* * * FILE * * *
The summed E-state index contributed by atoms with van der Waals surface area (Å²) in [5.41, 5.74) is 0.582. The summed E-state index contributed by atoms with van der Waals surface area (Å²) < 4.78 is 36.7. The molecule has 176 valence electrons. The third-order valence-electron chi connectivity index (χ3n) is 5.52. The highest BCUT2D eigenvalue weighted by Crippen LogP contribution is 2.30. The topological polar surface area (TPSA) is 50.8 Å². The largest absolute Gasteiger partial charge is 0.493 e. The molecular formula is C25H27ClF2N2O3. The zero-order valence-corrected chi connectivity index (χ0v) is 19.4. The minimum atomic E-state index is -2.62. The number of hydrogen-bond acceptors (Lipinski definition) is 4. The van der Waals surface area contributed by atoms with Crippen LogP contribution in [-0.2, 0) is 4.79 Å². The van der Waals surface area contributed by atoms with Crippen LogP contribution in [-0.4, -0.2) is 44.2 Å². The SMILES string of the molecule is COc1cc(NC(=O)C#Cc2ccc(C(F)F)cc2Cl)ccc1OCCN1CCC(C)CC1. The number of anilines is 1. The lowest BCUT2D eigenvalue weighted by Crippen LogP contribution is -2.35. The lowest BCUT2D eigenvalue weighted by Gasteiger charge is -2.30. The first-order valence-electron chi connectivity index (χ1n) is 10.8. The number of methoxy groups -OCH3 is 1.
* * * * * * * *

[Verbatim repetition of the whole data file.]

The summed E-state index contributed by atoms with van der Waals surface area (Å²) in [5.41, 5.74) is 0.582. The summed E-state index contributed by atoms with van der Waals surface area (Å²) < 4.78 is 36.7. The molecule has 176 valence electrons. The third-order valence-electron chi connectivity index (χ3n) is 5.52. The highest BCUT2D eigenvalue weighted by Crippen LogP contribution is 2.30. The topological polar surface area (TPSA) is 50.8 Å². The largest absolute Gasteiger partial charge is 0.493 e. The molecular formula is C25H27ClF2N2O3. The zero-order valence-corrected chi connectivity index (χ0v) is 19.4. The minimum atomic E-state index is -2.62. The number of hydrogen-bond acceptors (Lipinski definition) is 4. The van der Waals surface area contributed by atoms with Crippen LogP contribution in [-0.2, 0) is 4.79 Å². The van der Waals surface area contributed by atoms with Crippen LogP contribution in [-0.4, -0.2) is 44.2 Å². The SMILES string of the molecule is COc1cc(NC(=O)C#Cc2ccc(C(F)F)cc2Cl)ccc1OCCN1CCC(C)CC1. The number of anilines is 1. The lowest BCUT2D eigenvalue weighted by Crippen LogP contribution is -2.35. The lowest BCUT2D eigenvalue weighted by Gasteiger charge is -2.30. The first-order valence-electron chi connectivity index (χ1n) is 10.8. The number of methoxy groups -OCH3 is 1.